Since the CHP also produces about 5,500,000 BTUs per hour of 200 degree hot water, the design included a new hot water riser up through the building to connect to the existing 1,600 gallon-per-minute Area 6 hot water reheat system. Finding space for the piping and coordination installation of this riser in an operating lab environment was a major design and construction challenge that benefited from effective project management by involving contractor, engineer and owner to evaluate solutions.

Although analysis showed that most of the heat produced by the CHP could be used to heat the building, the design included provisions for a future 500 ton double-effect absorption chiller that uses steam and hot water to produce chilled water to maximize year-round CHP efficiency. This component was planned to supplement the existing Area 6 cooling plant with its two, 1,600 ton water-cooled electric centrifugal chillers and an 800 ton water-cooled electric centrifugal chiller.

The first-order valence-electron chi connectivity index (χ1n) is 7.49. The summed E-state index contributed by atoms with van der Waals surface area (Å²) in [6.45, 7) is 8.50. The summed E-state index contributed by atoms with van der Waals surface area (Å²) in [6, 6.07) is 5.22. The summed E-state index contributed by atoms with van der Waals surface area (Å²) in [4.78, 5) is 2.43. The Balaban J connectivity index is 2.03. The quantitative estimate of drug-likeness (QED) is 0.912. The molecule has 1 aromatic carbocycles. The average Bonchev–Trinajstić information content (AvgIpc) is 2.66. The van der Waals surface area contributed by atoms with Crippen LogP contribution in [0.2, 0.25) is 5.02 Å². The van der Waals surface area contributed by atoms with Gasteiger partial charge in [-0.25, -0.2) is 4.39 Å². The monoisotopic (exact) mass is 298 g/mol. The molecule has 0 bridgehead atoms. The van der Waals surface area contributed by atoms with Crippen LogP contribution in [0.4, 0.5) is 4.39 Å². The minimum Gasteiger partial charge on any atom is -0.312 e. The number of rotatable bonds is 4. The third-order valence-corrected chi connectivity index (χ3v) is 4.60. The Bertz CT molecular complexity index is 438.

Because of the proximity to both electrical and thermal loads, project stakeholders ultimately agreed that the Area 6 location would be the best location to construct the new CHP system.

Projected Results

So, in the end, what would the sum of this effort deliver to MedImmune and AstraZeneca in hard numbers?

To uncover the answers, specialists reviewed the proposed design drawings, conceptual system designs and simulated energy outputs, then constructed a financial model for determining the energy cost savings potential. This model incorporated the cost of energy consumption, maintenance, construction and capital parameters.

Part of the analysis included the creation of a custom-built building energy model developed with help from MedImmune’s building automation system, which tracked historical electricity consumption and thermal performance. Specialists also analyzed alternatives to the proposed CHP, such as gas turbines, microturbines and fuel cells, as well as alternately sized cogeneration assets. Specialists ultimately concluded that the proposed 2.5 megawatt CHP engine was the best choice once all campus loads were consolidated.